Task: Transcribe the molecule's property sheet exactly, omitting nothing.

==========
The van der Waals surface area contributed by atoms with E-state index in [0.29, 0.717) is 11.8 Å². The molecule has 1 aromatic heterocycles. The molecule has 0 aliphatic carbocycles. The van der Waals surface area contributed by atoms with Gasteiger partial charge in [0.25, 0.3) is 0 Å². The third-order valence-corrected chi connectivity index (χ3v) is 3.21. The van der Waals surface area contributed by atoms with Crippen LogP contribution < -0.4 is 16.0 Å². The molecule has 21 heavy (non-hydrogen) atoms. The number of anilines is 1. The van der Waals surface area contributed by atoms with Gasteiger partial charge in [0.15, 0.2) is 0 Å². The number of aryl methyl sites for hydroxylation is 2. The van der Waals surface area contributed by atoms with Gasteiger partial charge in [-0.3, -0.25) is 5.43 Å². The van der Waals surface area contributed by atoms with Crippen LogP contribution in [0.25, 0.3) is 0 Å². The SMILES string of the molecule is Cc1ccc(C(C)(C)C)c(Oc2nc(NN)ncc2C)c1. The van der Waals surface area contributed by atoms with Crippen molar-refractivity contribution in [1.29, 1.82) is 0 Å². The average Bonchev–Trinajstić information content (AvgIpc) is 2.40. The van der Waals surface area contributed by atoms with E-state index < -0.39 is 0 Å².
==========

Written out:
The van der Waals surface area contributed by atoms with E-state index in [0.29, 0.717) is 11.8 Å². The molecule has 1 aromatic heterocycles. The molecule has 0 aliphatic carbocycles. The van der Waals surface area contributed by atoms with Gasteiger partial charge in [0.25, 0.3) is 0 Å². The third-order valence-corrected chi connectivity index (χ3v) is 3.21. The van der Waals surface area contributed by atoms with Crippen LogP contribution < -0.4 is 16.0 Å². The molecule has 21 heavy (non-hydrogen) atoms. The number of anilines is 1. The van der Waals surface area contributed by atoms with Gasteiger partial charge in [0.15, 0.2) is 0 Å². The number of aryl methyl sites for hydroxylation is 2. The van der Waals surface area contributed by atoms with Gasteiger partial charge in [-0.3, -0.25) is 5.43 Å². The van der Waals surface area contributed by atoms with Crippen LogP contribution in [0.25, 0.3) is 0 Å². The SMILES string of the molecule is Cc1ccc(C(C)(C)C)c(Oc2nc(NN)ncc2C)c1. The van der Waals surface area contributed by atoms with Crippen molar-refractivity contribution in [1.29, 1.82) is 0 Å². The average Bonchev–Trinajstić information content (AvgIpc) is 2.40. The van der Waals surface area contributed by atoms with E-state index < -0.39 is 0 Å².